Very important. I love reading and for me a book has to grab my attention within the first chapter or so to make me continue to want to read it. I always get on very well with all of the mums that I work with, so I began writing the book as if I was just chatting to another mum who was asking me for my advice and opinion. I think its very easy for a mum to connect with another mum if they know the other person has been, or is going through a similar experience to them. So many parenting books are written by experts who have lots of experience professionally, but no personal experience with children of their own. It is not until you go through certain experiences yourself that you truly understand and can empathise with other parents.
What are some common misconceptions parents have about their newborn?
*That their baby will eventually fall into a wonderful routine and start sleeping through the night with no direction
*That if they keep their baby awake for a lot of the day they will be so exhausted they will sleep better at night
Both of these are highly unlikely-the ability to sleep well is a gift that needs to be taught.
Your book is non judgemental when it comes to breast feeding verses formula feeding a baby. Why did you (unlike most books of your genre) give both sides of the feeding spectrum?
The choice to breastfeed a baby is a completely personal choice for each mum. In my experience it is something that mums feel very strongly about doing or not doing. Caring for a baby should be a happy experience and if a mum clearly doesn’t wish to breastfeed then she should never be made to feel guilty about formula feeding, when she feels that is the right decision for her family circumstances.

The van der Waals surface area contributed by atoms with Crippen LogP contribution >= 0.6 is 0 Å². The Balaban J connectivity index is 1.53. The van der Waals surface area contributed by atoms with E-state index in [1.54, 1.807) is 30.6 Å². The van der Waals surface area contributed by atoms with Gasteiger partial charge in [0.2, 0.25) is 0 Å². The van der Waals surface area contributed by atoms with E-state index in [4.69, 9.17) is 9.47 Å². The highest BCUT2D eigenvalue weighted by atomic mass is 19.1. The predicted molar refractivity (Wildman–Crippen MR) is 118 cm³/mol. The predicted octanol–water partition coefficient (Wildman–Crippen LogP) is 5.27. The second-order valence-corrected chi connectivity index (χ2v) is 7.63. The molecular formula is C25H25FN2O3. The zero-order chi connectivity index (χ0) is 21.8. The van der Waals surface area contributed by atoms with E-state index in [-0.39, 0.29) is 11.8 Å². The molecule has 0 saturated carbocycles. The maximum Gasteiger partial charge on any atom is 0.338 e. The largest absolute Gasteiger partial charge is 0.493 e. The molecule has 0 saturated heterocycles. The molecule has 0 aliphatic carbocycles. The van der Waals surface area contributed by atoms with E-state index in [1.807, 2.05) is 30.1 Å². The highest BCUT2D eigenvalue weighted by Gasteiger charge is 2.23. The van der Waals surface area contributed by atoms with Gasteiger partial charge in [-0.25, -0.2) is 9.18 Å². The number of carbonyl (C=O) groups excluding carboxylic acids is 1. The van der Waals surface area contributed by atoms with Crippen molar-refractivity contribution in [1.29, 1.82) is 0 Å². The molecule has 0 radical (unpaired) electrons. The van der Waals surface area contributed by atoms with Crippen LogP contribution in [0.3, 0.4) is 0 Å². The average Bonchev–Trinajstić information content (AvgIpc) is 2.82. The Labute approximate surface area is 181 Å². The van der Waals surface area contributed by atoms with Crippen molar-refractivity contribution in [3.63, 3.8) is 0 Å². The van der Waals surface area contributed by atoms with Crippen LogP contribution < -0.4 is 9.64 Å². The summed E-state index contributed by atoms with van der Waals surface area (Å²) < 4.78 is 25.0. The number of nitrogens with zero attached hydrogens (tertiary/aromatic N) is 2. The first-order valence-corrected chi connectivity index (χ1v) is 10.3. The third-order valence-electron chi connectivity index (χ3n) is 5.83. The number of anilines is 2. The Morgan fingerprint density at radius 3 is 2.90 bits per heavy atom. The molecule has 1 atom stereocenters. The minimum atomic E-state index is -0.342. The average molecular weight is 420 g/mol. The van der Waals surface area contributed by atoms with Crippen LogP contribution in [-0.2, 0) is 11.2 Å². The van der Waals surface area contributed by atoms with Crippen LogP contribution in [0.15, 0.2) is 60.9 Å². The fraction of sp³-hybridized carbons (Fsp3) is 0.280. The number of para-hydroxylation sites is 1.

How important is routine with a newborn for a new mom and dad?
Establishing a routine can help you feel more in control of what is happening on a day to day basis and keep sleep deprivation to a minimum rather than becoming overwhelmed by it! A routine gives the main carer and the baby a daily structure, which makes life a lot easier and happier for everyone in the long run. The baby will be happier because she never gets a chance to become overtired and irritable, she will be fed regularly during the day, and will be getting the correct amount of stimulation. The parent, in turn, is happier because having a routine means other things can be planned to fit in around feed and sleep times.
Achieving small things like having a shower, hanging some washing out, without feeling totally stressed out is not as easy if your baby is not in a routine. Most babies generally find their own routine eventually, but much later on when they are older. To get to that stage would have likely been a long haul of more sleep deprived nights and fractious days than are necessary. Babies simply don’t need to be so unhappy.
What made you originally decide to be a maternity nurse?